Private companies worldwide generally express high confidence about their future success, even as they acknowledge risks related to cybersecurity, trade, and other factors.
Read the latest Deloitte Private 2021 global survey of private companies
Even with the current economic backdrop clouded by signs of slowing across many parts of the world, most private companies worldwide are confident about their organizations’ prospects for success over the next two years (figure 1), according to the 2019 Deloitte Private global survey of private company leaders.
Download the Appendix of the full survey results
Visit last year’s report
Explore the Strategy collection
Download the Deloitte Insights and Dow Jones app
The study, Global perspectives for private companies: Agility in changing markets, also found that most private companies surveyed expect their revenues, profits, productivity, and capital investment to go up in the coming year—and that 49 percent anticipate growing their full-time workforce, a slightly greater proportion than in 2017.
One explanation for this broad sense of confidence in the current business environment is that private companies have the freedom to maintain a longer-term perspective, since they face fewer short-term pressures from shareholders, analysts, and other key stakeholders than publicly held companies. Private companies also tend to be more agile as organizations, able to adapt quickly to changing market conditions.
Respondents’ general sense of confidence comes even as they identified a number of risks to their organizations. As a group, the risks respondents were most concerned about were trade barriers, potential cyberattacks, and the cost of raw materials (figure 2). Respondents in Asia-Pacific stood out for showing more concern about these key risks to the outlook and several others, including foreign exchange rate fluctuations and weaker domestic and foreign market demand.
Trade barriers, in particular, are viewed as one of the highest risks to growth by Asia-Pacific respondents (30 percent). For most companies, trade disputes have upset commerce only at the margins, at least to date. Any escalation or the enactment of actual trade barriers could pull more trading partners into the fray, causing disruptions that could have ripple effects across global supply chains. The uncertainty trading barriers cause can also ultimately hurt business investment, as companies become more wary of the potential for lost revenue.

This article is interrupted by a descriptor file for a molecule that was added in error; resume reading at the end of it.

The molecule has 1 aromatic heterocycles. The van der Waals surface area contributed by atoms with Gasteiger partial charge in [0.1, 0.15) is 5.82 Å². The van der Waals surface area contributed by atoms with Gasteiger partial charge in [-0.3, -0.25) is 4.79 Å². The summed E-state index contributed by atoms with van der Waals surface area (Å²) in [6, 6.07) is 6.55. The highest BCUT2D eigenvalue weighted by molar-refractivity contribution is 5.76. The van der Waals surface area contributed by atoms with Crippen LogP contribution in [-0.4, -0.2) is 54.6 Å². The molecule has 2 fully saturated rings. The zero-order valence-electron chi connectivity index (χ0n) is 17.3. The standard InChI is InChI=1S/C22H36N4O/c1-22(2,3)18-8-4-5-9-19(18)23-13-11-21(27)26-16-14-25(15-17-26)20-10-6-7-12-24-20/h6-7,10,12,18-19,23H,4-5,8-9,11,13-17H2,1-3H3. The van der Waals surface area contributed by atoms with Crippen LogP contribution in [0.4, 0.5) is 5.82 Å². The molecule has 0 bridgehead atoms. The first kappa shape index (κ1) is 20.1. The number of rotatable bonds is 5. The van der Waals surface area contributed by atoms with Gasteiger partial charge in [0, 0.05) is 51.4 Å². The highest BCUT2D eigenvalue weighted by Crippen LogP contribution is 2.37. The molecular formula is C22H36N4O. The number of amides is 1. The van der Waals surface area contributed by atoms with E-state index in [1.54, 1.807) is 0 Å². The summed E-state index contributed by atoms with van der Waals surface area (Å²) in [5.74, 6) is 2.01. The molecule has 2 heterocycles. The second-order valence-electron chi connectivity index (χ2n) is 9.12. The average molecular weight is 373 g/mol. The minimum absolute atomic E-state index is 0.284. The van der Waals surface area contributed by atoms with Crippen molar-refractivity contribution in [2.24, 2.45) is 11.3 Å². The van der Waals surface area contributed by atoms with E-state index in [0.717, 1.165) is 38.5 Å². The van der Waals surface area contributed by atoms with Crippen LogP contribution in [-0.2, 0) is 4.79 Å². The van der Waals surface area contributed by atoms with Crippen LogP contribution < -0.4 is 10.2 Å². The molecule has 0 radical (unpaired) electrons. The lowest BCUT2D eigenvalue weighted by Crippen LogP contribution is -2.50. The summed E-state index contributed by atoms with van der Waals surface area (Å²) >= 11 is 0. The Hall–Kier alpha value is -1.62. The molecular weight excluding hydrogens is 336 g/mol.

Cyberattacks are tied with trade disputes as the top risk on respondents’ worry lists. Not surprisingly, respondents identify cybersecurity as their top technology investment priority for the coming year (figure 3). Again, respondents in Asia-Pacific express the most concern about growing cyberthreats and are the most committed to boosting their defenses. Forty-three percent of private company executives in the region point to cyber intelligence as their most likely technology investment over the next 12 months, compared to 34 percent in the Americas and 30 percent in Europe, Middle East, and Africa.
Competitive threats are clearly on the minds of private company executives, as half of our respondents see disruption by either a traditional or nontraditional competitor as at least a medium risk, and nearly one in five characterize it as a high risk. Across all three regions, our surveyed executives say their company is taking action to prepare for anticipated competitive disruption. The most popular move in this regard involves changing business models.
But many private companies aim to disrupt the market themselves. Nearly four in 10 respondents say they are exploring opportunities to take advantage of disruption. And a third have organized dedicated teams focused on disruption. On the other hand, more than a fifth of the respondents say there is little focus on disruption at their company or they aren’t taking any action at all to get ahead of it.
Asked to identify their sources of competitive advantage, respondents pointed to the development of new products and services, high productivity, business model innovation, and growing existing markets (figure 4).
Private leaders also view a strong corporate culture as integral to their business’s performance. More than three-quarters of our respondents (77 percent) characterized culture as strategically important to the success of their company, with more than a third (35 percent) strongly agreeing with that sentiment.
It will be interesting to see whether the coming year tests private companies’ ability to preserve their culture, not just because of generally high expectations around corporate combinations, but also due to the preponderance of respondents who believe their company will at least consider an initial public offering in the coming year. More than one-half of our respondents believed that their company was on a path to going public within the next 12 months, a figure that stayed consistent across all three regions.
Download the full report, Global perspectives for private companies: Agility in changing markets, for more.